Most people are familiar with the origin story of Superman. He was born on the planet Krypton and his parents built a spaceship for their son after learning of Krypton’s imminent destruction. The spacecraft landed on Earth in the rural United States. Superman was raised as Clark Kent and he committed himself to using his superpowers to help others and fight crime. In some iterations of Superman’s story, he grew up in a fictional Kansas town called Smallville.
This isn’t the story about that Superman. It’s the story of the real Superman who grew up in a small Kansas town.
Romia Hall, Jr. was raised in Bonner Springs, Kan. He was an elite track and field sprinter in high school with career bests of 10.6 in the 100-meter dash and 22.20 in the 200 meters – times that would rank among the best in the nation at the high school level in any given year. He was the anchor of the 4×100 meter relay team that broke the school record.
But, his blazing speed isn’t why Hall is Superman. Much like the fictional Superman, Hall’s ascension to becoming a superhero was born out of tragedy.
In 2014, at the age of 30, Hall was the victim of a vicious altercation. He was stabbed in his eye and in his back twice. Just like that, his vision was gone.
“The knife went through my left eye and cut the optic nerve in my right eye and also punctured by brain,” Hall said. “When I was stabbed in the back, one of the wounds was less than a half inch from my spinal cord. It was a miracle that I’m able to even walk.
“When I was recovering in the ICU,” Hall said, “my oldest son called me. He said, ‘Daddy, I’ve got something to tell you. You survived getting stabbed. You’re Superman.’ At the time, it made me cry. But, I’ve been going with the idea of Superman ever since.”
The real Superman didn’t become an inspiration to scores of people overnight. First, Hall needed to get his life back.
“It was very, very hard,” Hall said. “In the beginning, I really needed to fix my mental state of mind.”
In 2015, he spent six months in Alphapointe’s rehabilitation program. He re-learned how to do all the things he’d always done – just differently due to no longer having sight.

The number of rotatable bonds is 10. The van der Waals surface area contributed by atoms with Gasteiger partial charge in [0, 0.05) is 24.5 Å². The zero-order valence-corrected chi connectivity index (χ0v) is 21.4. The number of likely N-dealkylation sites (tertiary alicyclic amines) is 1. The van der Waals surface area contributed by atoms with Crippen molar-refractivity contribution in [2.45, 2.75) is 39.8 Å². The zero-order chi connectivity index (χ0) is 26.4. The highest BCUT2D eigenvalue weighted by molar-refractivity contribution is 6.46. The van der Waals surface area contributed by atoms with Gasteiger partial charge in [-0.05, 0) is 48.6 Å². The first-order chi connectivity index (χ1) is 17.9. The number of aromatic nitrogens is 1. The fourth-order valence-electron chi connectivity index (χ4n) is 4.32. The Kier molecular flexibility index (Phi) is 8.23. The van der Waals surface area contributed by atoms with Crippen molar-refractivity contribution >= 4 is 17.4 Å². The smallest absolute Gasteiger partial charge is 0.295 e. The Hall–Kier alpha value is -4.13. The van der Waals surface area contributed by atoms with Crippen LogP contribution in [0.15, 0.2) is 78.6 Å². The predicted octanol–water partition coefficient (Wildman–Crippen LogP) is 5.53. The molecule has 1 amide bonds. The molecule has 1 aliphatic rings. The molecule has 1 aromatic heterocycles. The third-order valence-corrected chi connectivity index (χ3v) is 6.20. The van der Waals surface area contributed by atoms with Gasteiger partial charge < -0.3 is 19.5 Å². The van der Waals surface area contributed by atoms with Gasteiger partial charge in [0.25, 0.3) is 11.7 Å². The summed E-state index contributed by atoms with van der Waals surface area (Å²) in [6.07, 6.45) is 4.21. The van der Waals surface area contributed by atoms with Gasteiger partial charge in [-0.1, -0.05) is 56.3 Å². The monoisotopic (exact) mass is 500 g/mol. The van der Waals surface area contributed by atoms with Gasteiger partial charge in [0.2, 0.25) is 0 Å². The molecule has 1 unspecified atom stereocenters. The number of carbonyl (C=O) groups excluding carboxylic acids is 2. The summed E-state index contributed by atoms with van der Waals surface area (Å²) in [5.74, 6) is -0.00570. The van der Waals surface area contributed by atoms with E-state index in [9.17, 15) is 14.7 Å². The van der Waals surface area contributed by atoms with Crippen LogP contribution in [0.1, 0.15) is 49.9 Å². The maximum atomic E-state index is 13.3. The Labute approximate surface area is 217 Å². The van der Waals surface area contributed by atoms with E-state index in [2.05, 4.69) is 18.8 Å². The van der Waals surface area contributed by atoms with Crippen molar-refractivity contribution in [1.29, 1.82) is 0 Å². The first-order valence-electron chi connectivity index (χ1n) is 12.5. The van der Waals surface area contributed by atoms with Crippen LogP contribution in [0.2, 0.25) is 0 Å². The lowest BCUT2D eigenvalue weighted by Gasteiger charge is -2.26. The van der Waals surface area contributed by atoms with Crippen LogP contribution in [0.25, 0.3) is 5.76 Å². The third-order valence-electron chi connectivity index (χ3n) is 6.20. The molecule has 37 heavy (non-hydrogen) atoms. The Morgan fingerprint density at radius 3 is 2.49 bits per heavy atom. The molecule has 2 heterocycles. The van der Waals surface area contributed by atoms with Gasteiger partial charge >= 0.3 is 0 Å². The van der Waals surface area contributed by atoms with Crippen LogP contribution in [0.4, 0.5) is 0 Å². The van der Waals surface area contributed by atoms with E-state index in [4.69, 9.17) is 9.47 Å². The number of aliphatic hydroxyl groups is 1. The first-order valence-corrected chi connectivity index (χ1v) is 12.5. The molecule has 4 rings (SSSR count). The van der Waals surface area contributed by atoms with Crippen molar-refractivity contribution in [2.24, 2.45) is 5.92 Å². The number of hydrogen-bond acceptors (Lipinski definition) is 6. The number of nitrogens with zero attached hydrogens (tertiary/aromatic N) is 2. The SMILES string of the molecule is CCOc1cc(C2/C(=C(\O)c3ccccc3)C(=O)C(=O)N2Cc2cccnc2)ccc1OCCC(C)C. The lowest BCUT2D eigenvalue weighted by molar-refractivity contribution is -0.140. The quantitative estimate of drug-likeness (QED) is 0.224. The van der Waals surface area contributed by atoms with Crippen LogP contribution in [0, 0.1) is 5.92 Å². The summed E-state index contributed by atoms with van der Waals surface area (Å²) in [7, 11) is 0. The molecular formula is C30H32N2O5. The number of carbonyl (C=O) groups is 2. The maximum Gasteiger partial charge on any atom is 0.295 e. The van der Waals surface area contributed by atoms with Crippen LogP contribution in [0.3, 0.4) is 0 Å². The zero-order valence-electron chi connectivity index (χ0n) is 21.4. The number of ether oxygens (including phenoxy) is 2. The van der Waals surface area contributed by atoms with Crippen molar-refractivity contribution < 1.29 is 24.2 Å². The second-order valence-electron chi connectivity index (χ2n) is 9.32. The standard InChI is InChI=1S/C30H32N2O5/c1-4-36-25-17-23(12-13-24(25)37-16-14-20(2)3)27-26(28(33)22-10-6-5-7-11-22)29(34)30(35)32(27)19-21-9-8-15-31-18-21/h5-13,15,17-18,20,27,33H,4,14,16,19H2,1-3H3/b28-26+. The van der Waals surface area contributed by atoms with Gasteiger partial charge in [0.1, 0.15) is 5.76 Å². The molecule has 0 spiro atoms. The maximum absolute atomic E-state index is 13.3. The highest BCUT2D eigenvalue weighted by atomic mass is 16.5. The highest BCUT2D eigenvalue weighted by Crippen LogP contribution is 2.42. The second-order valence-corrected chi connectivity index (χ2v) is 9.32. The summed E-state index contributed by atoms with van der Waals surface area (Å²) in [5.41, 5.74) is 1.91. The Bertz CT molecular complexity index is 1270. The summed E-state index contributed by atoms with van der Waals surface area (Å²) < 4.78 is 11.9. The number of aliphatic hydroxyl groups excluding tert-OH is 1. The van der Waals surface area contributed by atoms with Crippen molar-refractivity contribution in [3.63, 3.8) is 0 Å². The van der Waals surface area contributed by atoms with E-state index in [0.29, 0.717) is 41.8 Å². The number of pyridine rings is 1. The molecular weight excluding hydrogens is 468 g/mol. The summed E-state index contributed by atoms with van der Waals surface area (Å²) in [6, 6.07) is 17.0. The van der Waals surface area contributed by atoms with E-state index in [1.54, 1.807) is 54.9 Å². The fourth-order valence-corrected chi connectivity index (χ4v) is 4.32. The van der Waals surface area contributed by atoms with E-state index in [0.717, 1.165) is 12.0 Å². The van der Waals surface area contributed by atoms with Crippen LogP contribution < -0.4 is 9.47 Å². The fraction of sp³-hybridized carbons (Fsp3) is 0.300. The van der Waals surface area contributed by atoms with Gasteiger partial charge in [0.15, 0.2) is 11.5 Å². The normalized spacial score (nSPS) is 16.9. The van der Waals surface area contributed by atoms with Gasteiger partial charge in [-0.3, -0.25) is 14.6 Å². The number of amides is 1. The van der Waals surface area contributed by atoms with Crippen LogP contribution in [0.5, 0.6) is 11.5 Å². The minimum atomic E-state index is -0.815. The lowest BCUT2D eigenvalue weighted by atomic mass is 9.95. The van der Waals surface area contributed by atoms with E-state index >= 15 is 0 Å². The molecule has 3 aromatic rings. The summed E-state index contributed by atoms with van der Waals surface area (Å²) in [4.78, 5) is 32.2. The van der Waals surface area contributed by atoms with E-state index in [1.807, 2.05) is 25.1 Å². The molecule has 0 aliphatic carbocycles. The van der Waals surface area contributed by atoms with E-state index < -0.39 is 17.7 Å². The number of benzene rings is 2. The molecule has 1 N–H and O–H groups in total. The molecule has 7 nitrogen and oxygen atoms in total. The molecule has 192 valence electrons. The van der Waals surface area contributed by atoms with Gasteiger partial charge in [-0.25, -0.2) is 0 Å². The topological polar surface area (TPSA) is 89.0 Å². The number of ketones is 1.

“Going through the program gave me a sense of independence,” Hall said. “After I lost my eyesight, I was scared to go outside and walk around because you think you’ll bump into everything. One of the most important things to me was learning how to read Braille. I had always read to my kids, but I had stopped. After going through the program, I could read to them again and that meant so much to me. Without Alphapointe, I would be stuck inside the house and losing my mind. Alphapointe gives people the tools to enjoy living again.”
After Hall completed the program at Alphapointe, he wasn’t sure what was next. Gradually, he realized that he needed to take the next step and get back to work.
“After I finished the training at Alphapointe, I was living off the government through the disability program,” Hall said. “I didn’t like that. I wanted to make my own money and support myself. So, I called Alphapointe and put in a job application. I started as an assembler and worked my way up pretty quickly. After six months, I started running the CAP machine. I actually think it’s helpful to have someone who doesn’t have their eyesight running the machine because I rely on my hearing to know if something’s wrong, which means I hear it before somebody sees it. It’s kind of funny – whenever we have new people come on board, they always think I can see.”
Part of Hall’s rehabilitation process was returning to something he loved as a child: running. With encouragement from his orientation and mobility instructor at Alphapointe, Hall returned to the track. Only, this time, he traded in his sprinter spikes for a pair of distance shoes.
“I tried sprinting at first,” Hall said. “But, you realize pretty fast that if you’re running at top speed, it’s scary. The first thing that goes through your mind is that if you hit something, you’re done. So, it wasn’t a hard choice to switch to distance running.”
With encouragement from his nurse practitioner, Ashley, Hall decided to participate in his first race: the annual Children’s Center for the Visually Impaired Trolley Run in Kansas City. With Ashley by his side, he finished the 4-mile race in just over an hour while wearing a Superman shirt. Hall enjoyed it so much that six months later he made the big jump to running in the Kansas City Half-Marathon where, despite injuring his knee during the first half of the race, he finished in just over 3.5 hours. Since those first two races, he’s competed in several more – all while wearing a Superman shirt – with no plans to stop. He told his children that he will finish enough half-marathons so that each of them can have a medal from a race. Then, he plans to run a full marathon and keep that medal for himself.
For those who aren’t avid runners, they often pose the same question to those who are: why do you do it?
In Hall’s case, it’s not just for him.
“I run these races because I get motivation from knowing that it inspires other people,” Hall said. “It shows that people without eyesight can still do these types of things. Since I lost my sight, a lot of people have tried to tell me that I can’t do things. People are always surprised by the things I do. A disability is a not a body set. It’s a mindset. No matter what your body is going through, if your mind is right, you can do anything. That said, all the praise is to God because I’m only here today and where I am right now because of him and I cannot do anything without my Lord and Savior Jesus Christ.
“People often use the saying ‘the sky is the limit,’” he said. “That doesn’t work for me because when I look up, I don’t see a sky. So, there’s no limit to what I can accomplish.”
Inspirational words from the real Superman.